A new survey conducted from the largest teachers’ union in the United Kingdom, the National Association of Schoolmaster Union of Women Teachers, displays results that teachers, not only students, are affected by cyberbullying.
The organization reported that approximately one in four teachers said they were affected by cyberbullying and 42 percent of teachers experienced being insulted or harassed by students online. The study concluded that about 60 percent of the bullies were between 11 and 16 years old.
Social networking services dominated ways in which students used to cyberbully their teachers, with 77 percent using Facebook, 6 percent Twitter, and 1 percent MySpace. Another website, ratemyteachers.com, was also widely used by the students, at 22 percent.
However, it should be noted that this phenomena is not unique to the United Kingdom, but also plagues schools in the United States and Canada.
In 2012, California Teachers Association cited a 2006 study by National School Boards Association which reported that 26% of teachers and principles in the US have been victims of cyberbullying by students. In another case, American Psychological Association conducted a study in 2011 which found that 57 percent of the 3,000 k-12 teachers felt victimized by their students.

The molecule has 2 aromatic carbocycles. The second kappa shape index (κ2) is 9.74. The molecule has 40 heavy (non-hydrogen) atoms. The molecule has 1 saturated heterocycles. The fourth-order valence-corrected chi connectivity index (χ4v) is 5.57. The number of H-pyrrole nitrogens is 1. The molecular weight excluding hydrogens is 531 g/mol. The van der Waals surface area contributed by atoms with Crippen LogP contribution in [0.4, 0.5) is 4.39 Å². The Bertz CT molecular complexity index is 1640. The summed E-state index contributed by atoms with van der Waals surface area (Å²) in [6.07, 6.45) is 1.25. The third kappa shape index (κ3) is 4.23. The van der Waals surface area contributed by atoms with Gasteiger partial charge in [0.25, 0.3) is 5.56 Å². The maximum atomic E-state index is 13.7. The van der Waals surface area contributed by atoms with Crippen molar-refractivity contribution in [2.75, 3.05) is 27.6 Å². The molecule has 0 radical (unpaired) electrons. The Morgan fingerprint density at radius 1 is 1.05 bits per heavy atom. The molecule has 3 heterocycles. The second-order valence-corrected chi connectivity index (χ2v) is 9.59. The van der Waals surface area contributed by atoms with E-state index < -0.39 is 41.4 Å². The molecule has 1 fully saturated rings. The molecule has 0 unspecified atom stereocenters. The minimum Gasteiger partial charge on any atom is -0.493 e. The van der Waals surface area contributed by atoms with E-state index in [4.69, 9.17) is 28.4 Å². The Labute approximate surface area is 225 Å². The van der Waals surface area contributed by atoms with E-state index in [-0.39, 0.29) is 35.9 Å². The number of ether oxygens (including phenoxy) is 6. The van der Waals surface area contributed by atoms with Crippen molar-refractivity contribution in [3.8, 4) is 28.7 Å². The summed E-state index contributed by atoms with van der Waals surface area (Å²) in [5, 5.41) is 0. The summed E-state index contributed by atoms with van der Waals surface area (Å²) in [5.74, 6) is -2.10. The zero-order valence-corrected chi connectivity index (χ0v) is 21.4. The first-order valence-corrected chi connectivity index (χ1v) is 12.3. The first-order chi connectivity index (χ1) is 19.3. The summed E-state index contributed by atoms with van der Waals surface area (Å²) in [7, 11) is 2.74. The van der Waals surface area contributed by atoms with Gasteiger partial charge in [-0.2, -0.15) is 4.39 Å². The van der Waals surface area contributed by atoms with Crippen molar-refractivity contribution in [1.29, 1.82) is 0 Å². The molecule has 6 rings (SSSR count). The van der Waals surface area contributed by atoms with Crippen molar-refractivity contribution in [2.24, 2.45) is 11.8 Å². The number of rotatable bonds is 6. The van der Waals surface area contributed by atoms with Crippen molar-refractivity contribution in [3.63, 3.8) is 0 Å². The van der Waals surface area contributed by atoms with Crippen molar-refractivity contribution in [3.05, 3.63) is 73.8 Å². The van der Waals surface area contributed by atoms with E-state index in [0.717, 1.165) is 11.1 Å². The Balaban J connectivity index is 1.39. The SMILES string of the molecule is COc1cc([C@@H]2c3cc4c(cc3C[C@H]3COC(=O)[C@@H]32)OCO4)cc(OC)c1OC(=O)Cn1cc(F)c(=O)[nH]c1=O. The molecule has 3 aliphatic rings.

More recently, there have been few high-profile incidents of teachers being targeted by students. Back in 2013, NPR reported a story of Chip Douglas, a former high school teacher from North Carolina who resigned after students in his tenth grade English class created a parody Twitter account in his name. “It was awful,” he said. “It had this image of me as this drug addict, violent person, supersexual, that I wouldn’t want to portray.”
In another case just two weeks ago, Alberta Human Rights Commission heard a complaint from Vienna Malko-Monterrosa, a teacher who was cyberbullied by middle school students over an 18-month period. She was called an “illegal immigrant,” “an insult to the human race” and told that “it would be better if you died” by a student.
These different surveys and individual cases highlight the important fact that teachers can be and are victims of cyberbullying. Unfortunately, most of the media shines lights on cyberbullying among students, and many resources available online for educating students about cyberbullying are usually for student to student interaction, leaving teachers out of the picture.
In addition, while many states have pushed legislation for cyberbullying protection recently, only North Carolina has a law that explicitly protects school staff from cyberbullying by students. As legislation imposing criminal punishment for minors is controversial even for cyberbullying among students, perhaps the best way to deal with this growing problem is through education.